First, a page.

L’dor vador is descriptive of the relationship that we have had with God and with each other since the beginning of our time as the Jewish people. But it is and must also always be prescriptive of our behaviour. Each generation must do its utmost to ensure the statement will be truthful for the generation that follows.

That means young Jews must be familiar with and even knowledgeable of the definition points of our peoplehood: faith, traditions, values, history, and language. And that means of course, that the older generation must facilitate that familiarity and knowledge to the younger generation.

The best, though not sole, way of raising and fostering knowledgeable Jews is through intensive Jewish education. And that is why – over and over again – we urge the community to take every possible collective and communal step to make Jewish education affordable for all families that wish it for their children.

If falls therefore upon all of us – institutions and individuals – who regard “l’dor vador” as words of active obligation rather than simply of wishful portraiture to actually do something to help make it true for tomorrow as well as for today.

The Jewish Foundation of Greater Toronto has established a fund specifically dedicated to helping make Jewish education affordable: The Jewish Tuition Assistance Fund.

The month of Elul begins in just over a week. Traditionally, it is the time of year and for some of us, the time of life as well, when we reflect upon who we are as human beings and as Jews. Perhaps this year those reflections will yield in us a strong resolve to do our respective parts to ensure that l’dor vador does not stop with our generation or the next but that it will be true and have meaning for all time to come.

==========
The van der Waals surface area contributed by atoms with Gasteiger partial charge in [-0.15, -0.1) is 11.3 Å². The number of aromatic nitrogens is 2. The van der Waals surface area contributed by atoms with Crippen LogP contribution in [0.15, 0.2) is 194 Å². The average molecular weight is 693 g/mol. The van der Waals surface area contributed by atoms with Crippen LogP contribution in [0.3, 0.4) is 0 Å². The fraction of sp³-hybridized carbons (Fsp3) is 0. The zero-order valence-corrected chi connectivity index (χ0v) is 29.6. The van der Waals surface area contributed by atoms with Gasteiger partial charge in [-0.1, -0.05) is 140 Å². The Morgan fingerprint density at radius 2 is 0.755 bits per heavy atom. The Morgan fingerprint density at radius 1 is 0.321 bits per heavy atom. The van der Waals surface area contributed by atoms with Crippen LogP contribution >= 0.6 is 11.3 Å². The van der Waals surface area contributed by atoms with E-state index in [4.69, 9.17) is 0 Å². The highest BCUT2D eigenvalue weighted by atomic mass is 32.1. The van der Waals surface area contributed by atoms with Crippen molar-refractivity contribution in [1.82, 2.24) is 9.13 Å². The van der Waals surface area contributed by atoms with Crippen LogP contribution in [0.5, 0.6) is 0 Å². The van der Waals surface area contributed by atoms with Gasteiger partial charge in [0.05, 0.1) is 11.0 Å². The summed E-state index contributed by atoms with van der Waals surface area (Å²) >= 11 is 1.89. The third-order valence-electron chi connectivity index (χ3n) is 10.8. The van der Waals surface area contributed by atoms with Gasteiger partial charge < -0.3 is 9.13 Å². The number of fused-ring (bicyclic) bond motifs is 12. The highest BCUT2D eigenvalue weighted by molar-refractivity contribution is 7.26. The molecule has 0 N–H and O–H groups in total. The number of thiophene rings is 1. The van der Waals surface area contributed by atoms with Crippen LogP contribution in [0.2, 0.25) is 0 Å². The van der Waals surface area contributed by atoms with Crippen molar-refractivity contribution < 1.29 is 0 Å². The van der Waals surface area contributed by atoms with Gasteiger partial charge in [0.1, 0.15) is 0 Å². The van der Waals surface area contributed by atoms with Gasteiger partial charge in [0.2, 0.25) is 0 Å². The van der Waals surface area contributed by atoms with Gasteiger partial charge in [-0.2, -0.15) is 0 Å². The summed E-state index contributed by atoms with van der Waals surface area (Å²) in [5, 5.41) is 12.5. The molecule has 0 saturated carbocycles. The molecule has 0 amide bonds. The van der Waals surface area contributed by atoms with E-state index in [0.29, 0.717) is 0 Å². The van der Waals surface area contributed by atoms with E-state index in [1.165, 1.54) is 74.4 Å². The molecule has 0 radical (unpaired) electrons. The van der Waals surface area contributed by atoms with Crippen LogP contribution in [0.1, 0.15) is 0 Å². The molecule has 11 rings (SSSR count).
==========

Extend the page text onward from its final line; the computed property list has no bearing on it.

Thus we urge: Please consider contributing to the tuition assistance fund.

Doing nothing risks everything.

And as our great teacher Hillel said: “If not now, when?”


Shabbat Shalom.


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Thinking about the important

An interesting, edgy, from-the-heart essay appeared last week on the website. Written by Jordan Goodman, an “ordinary” but obviously strongly identifying member of the Jewish community, it was in response to an earlier article by Dr. Rob Weinberg that reflected upon the questions: What constitutes success in Jewish education? How do we measure success? And what practices should be adopted to ensure success?

Weinberg’s essay is educationally “technical”.

Goodman’s essay is more philosophically oriented. It is squarely aimed at the North American Non-Orthodox Jewish community.

Goodman uses strong language. His observation about the current state of Non-Orthodox communal Jewish life is at the core of the urgency of the need to make Jewish education affordable.

“So … when will professional North American Non-Orthodox (NANO) Jews (clergy, educators, movement staff, independent consultants, etc.), acknowledge that the failure of NANO Judaism is at the root of the membership retention/attraction and financial/funding difficulties experienced by many if not most NANO synagogues, institutions and organizations? There can be no change of any consequence without first acknowledging this incontrovertible fundamental fact.”

The essay is clearly provocative. But it is written le shaym shamyim (for the sake of a truthful discussion). Most important, it compels us to confront our own vision of how we hope to live our own lives for the sake of our children, our forebears and of course, ourselves.